One thing is for certain. RootsTech 2016 will be charged with energy! And you don’t have to be present to participate. Read on…

---The Ancestry Insider

Dear Ancestry Insider,

Is there a way for genealogy fans to see, watch the talks on TV or our computers, kindles, or cell phones? I would pay to watch and download handouts on these talks. Even sometime after the convention is over.

Advice welcome,
Ellen Thorne Morris

Dear Ellen,

There is, indeed. Select sessions will be broadcast live. These typically start with the morning’s keynote at 8:30 AM MST, 7:30 PST, and then continue throughout the day. In past years the broadcast has been on the home page, The schedule is scheduled to be announced this week.

The broadcasted sessions and more (totaling about 30 last year) will also be made available for viewing after the conference. It seems like last year it took a couple of weeks before they were posted. Handouts were not available. Last year’s videos were available on the RootsTech website for several months.

There is no cost for either of these options.

Throughout the year, FamilySearch family history centers throughout the world will organize local events utilizing a mixture of local presenters and RootsTech videos. I’ll post a URL where you can search for one near you. Handouts are available to program organizers who, hopefully, make copies for attendees.

For members of the Church of Jesus Christ of Latter-day Saints, the Family Discovery Day broadcast schedule has already been published. I’m not certain what the URL will be, but it might be

---The Ancestry Insider

Dear Ancestry Insider,

Less than two weeks to go and still NO syllabus which is what I often use to decide what classes to attend.

And, it would have been nice if we could mark the map for the vendors we would like to visit. On the phone, the map is so small, it is impossible to read the vendor booth numbers without blowing it up and losing all geographic perspective.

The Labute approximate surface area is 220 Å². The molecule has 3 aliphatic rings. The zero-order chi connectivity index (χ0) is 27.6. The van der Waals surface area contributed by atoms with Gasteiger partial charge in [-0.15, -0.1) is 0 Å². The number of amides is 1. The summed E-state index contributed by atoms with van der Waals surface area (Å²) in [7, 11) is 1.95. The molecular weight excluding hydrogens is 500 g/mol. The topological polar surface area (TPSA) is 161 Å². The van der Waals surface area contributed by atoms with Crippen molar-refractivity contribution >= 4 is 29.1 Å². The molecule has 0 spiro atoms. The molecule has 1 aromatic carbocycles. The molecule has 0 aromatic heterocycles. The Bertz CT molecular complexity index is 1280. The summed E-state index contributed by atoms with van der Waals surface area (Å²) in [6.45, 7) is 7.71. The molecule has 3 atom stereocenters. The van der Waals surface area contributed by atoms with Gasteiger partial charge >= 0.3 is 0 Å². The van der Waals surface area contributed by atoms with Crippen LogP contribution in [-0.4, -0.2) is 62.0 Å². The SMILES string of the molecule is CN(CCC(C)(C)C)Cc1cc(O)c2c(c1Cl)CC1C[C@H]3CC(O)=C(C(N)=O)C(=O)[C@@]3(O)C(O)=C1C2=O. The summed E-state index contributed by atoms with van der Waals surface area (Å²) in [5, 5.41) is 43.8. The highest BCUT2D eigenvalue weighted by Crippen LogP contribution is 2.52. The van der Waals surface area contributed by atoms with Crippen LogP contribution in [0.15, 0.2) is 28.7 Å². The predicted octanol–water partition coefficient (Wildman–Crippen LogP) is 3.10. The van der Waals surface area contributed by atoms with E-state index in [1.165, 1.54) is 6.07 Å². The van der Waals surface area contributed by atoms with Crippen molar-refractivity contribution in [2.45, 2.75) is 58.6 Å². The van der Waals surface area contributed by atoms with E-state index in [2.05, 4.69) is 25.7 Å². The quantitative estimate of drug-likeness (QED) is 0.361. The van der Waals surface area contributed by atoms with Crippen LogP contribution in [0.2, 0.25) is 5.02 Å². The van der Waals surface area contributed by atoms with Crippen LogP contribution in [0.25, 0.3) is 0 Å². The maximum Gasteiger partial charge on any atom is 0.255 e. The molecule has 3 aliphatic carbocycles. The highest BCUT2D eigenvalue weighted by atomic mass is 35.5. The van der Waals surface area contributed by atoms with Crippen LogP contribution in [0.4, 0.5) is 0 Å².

Dear Margie,

I understand the expo hall map is a known problem that is being worked on. I’ll ask about the syllabus.

---The Ancestry Insider


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  2. I listened online to a portion of one RootsTech keynote address several years ago, in which the speaker stated that a year ago, he couldn't even spell "genealogy." I couldn't believe what I was hearing. It all sounded like marketing to me. If I want a quality learning experience, I will attend a week-long institute. I haven't listened to any RootsTech content since then, and I certainly would not travel there to attend.

  3. If you are going, would you complain loudly about the demise of Family Tree Maker? I would be eager to speak up for all of those folks who are upset about FTM going away, if I were attending; but alas, I am not.

  4. I am told they think the syllabi will be available Wednesday.

  5. Thanks! I wrote to them on Jan 21st but they've never answered my email. I have attended every RT conference since the beginning; this will be my last year.

  6. My daughter and I have traveled to each of the RootsTech conferences and watched as they became more crowded and of less interest, so we are not attending anymore. We liked the exhibits and no issues. Because the meeting rooms were so jammed, and frankly so many of the attendees rather rude fighting for seats, we opted the past two times for computer sessions by paying extra just to get a seat - enjoyed yours. We would not mind paying extra for a reserved seat to some sessions. Since the biggest draw was the FHL, we opted for visits in the future when not as crowded. However, we continue to recommend to new genealogists and those in our genealogy clubs

  7. I knew I would overlook speakers if I started naming names. I know and admire Lisa Louise Cooke very much. I didn't notice her in the speaker list.Sorry, Lisa.

    --- The Ancestry Insider

  8. Frankly for a tech outfit I think their web site stinks. Too hard to know where to go and I don't feel that their class instructors agree with the class schedule. I think this is a case where the "Inmates are Running the Asylum"